If I want to make a fire, I need a little more than just a spark. Something combustible is usually important, otherwise, when that spark happens, I won’t be in a position to build it into a fire. Opportunity’s the same; if I’m ready for it, then I’m in a position to make the most of it. This readiness is something which most ‘lucky’ people have in common.
“Chance favours the prepared mind” – Louis Pasteur
Sometimes, though, there is no spark. There are two ways in which I can deal with this problem: either I can go where a spark is, or I can work at making one. I can draw on the experience of others where appropriate – perhaps they know where a suitable pair of stones can be found – and I can get them to help me, if they happen to have a lighter on them.
But what should I do if I’m stranded on a desert island, with no flint and steel, no lighter and no magnifying glass?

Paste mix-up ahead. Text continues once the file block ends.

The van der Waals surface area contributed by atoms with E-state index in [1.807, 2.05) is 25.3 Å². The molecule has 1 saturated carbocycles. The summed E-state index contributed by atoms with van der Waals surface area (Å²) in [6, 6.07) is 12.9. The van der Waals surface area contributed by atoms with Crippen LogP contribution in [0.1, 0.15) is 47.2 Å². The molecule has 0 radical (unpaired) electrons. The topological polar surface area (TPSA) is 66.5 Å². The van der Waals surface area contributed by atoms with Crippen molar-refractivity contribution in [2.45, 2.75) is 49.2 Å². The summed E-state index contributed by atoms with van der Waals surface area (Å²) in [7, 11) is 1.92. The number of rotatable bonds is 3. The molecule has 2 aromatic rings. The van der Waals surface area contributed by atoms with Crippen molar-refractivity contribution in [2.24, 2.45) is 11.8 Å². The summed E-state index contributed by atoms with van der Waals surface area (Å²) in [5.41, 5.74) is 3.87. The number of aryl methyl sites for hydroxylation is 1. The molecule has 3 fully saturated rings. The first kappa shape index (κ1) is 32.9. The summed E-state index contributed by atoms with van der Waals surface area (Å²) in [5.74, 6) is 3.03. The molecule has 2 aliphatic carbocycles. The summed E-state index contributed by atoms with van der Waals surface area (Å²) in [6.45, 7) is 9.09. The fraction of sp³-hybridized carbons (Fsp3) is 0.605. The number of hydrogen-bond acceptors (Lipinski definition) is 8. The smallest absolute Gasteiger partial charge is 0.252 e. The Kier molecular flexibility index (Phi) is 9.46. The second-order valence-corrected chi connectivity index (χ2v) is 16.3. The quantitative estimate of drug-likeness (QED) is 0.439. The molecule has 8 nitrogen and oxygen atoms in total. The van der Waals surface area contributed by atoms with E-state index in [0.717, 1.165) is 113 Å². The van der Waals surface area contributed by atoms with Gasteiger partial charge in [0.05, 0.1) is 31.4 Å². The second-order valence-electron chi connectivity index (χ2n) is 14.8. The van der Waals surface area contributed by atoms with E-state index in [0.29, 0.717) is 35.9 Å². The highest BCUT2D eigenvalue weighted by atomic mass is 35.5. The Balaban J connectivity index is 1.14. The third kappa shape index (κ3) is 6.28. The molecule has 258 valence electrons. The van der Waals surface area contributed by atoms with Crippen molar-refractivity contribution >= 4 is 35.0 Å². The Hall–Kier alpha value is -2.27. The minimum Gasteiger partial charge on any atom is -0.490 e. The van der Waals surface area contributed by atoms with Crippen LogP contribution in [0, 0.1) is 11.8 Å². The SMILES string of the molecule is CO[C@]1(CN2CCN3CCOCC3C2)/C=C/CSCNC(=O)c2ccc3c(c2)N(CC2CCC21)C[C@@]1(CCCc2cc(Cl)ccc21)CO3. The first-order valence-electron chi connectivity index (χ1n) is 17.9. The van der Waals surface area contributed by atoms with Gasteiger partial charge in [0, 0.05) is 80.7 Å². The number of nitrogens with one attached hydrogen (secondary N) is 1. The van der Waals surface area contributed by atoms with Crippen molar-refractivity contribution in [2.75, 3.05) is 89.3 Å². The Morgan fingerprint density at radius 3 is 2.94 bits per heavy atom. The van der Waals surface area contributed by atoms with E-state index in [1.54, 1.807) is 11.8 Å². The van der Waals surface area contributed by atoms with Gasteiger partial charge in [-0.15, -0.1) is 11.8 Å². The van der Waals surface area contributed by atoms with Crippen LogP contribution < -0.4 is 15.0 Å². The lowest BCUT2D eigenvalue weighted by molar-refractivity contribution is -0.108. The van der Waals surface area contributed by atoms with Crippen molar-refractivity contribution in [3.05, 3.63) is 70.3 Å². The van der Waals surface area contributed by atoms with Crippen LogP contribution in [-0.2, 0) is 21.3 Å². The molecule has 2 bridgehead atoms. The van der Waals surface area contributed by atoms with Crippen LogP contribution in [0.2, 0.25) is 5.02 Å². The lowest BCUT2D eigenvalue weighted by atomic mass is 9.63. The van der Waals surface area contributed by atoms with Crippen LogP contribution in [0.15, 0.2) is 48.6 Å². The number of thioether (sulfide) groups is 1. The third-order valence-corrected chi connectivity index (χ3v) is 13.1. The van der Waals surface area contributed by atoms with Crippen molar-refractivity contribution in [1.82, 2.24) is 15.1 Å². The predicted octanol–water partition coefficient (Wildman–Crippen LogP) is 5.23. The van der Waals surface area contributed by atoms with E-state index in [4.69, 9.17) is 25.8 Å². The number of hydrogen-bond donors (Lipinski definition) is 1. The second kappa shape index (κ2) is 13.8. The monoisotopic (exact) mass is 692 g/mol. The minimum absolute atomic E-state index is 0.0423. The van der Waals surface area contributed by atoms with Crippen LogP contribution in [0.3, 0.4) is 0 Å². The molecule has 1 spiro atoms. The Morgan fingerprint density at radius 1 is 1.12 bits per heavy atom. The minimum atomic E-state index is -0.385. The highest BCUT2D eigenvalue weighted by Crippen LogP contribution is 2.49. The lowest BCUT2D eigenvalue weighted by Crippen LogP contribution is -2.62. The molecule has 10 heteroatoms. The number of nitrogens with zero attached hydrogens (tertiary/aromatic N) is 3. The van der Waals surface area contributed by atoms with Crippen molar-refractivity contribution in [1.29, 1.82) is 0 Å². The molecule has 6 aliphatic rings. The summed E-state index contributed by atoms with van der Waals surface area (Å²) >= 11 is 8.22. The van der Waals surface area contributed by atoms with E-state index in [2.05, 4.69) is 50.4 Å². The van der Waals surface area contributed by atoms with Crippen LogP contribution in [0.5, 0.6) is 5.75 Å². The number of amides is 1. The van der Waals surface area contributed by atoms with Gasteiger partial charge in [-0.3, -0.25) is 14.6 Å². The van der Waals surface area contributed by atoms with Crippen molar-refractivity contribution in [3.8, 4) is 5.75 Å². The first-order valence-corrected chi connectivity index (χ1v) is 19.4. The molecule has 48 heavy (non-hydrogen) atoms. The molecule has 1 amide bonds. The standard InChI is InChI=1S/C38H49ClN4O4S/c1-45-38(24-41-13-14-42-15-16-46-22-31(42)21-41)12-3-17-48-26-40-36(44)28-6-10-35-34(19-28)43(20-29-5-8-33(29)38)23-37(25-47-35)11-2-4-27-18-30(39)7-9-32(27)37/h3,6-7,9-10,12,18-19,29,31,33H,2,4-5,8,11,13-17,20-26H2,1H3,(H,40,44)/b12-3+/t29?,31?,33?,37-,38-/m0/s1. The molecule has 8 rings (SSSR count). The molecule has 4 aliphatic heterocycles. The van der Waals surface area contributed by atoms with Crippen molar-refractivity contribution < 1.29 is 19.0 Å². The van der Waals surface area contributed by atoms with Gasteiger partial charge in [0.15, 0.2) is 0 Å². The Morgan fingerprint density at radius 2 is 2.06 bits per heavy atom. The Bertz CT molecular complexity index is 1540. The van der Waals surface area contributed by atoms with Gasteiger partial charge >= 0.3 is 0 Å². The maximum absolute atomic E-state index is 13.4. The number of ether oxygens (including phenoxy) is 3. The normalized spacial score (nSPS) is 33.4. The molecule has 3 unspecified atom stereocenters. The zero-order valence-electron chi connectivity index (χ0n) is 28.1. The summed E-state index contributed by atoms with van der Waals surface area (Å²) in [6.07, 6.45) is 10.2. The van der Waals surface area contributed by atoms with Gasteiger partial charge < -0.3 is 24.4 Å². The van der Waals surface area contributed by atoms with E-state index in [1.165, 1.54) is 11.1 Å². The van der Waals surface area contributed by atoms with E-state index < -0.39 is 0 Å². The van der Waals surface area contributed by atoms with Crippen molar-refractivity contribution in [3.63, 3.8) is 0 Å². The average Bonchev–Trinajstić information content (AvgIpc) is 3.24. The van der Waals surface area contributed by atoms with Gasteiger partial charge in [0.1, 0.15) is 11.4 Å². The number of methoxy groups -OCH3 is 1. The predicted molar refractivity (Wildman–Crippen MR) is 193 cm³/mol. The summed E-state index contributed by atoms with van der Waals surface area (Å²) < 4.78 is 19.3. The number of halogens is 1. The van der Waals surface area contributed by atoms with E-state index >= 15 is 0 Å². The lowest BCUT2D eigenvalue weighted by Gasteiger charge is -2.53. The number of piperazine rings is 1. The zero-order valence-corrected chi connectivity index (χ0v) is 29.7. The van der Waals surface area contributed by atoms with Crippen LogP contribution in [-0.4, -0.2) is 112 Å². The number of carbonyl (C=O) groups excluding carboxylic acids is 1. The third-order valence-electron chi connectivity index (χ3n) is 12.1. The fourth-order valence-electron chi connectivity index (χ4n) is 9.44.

Time is an opportunity. I shall find bits of wood and rub them together in different configurations until I work out how to make fire.
Time is the most precious of all opportunities. Everyone wishes there was more of it in the day. I drink far too much coffee because I never give myself enough time to sleep in. Other people struggle to find time with their kids, time for their hobbies, time to get their work done, time to breathe.
If there’s really nothing I need to get done with my time, I can prepare for when I will need it. I can refactor code. Learn new things. Tidy my desk. Tidy my brain. Get that boring task that I’ve been putting off for weeks out of the way. Talk to people and find out what’s happening. Eat sensibly. Go to the gym.
Whatever I do – I must not just sit down in front of the TV. That way lies ill-fortune. Every hour I spend watching Eastenders is an hour of my life that I can never get back.